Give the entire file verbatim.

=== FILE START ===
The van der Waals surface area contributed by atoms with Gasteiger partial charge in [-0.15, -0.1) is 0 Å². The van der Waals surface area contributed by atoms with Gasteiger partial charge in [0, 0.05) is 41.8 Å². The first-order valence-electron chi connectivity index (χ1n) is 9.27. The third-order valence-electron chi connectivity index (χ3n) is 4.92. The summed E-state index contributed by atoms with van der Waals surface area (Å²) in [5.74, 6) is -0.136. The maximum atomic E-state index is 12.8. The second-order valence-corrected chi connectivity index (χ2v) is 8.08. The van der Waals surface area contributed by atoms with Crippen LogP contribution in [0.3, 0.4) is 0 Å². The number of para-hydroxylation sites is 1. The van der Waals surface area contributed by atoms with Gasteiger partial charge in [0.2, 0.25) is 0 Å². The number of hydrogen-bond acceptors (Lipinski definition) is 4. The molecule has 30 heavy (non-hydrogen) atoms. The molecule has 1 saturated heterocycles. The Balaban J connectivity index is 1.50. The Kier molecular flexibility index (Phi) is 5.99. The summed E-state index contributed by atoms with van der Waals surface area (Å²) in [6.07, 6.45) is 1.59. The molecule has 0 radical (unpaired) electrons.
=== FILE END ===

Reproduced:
The van der Waals surface area contributed by atoms with Gasteiger partial charge in [-0.15, -0.1) is 0 Å². The van der Waals surface area contributed by atoms with Gasteiger partial charge in [0, 0.05) is 41.8 Å². The first-order valence-electron chi connectivity index (χ1n) is 9.27. The third-order valence-electron chi connectivity index (χ3n) is 4.92. The summed E-state index contributed by atoms with van der Waals surface area (Å²) in [5.74, 6) is -0.136. The maximum atomic E-state index is 12.8. The second-order valence-corrected chi connectivity index (χ2v) is 8.08. The van der Waals surface area contributed by atoms with Crippen LogP contribution in [0.3, 0.4) is 0 Å². The number of para-hydroxylation sites is 1. The van der Waals surface area contributed by atoms with Gasteiger partial charge in [0.2, 0.25) is 0 Å². The number of hydrogen-bond acceptors (Lipinski definition) is 4. The molecule has 30 heavy (non-hydrogen) atoms. The molecule has 1 saturated heterocycles. The Balaban J connectivity index is 1.50. The Kier molecular flexibility index (Phi) is 5.99. The summed E-state index contributed by atoms with van der Waals surface area (Å²) in [6.07, 6.45) is 1.59. The molecule has 0 radical (unpaired) electrons.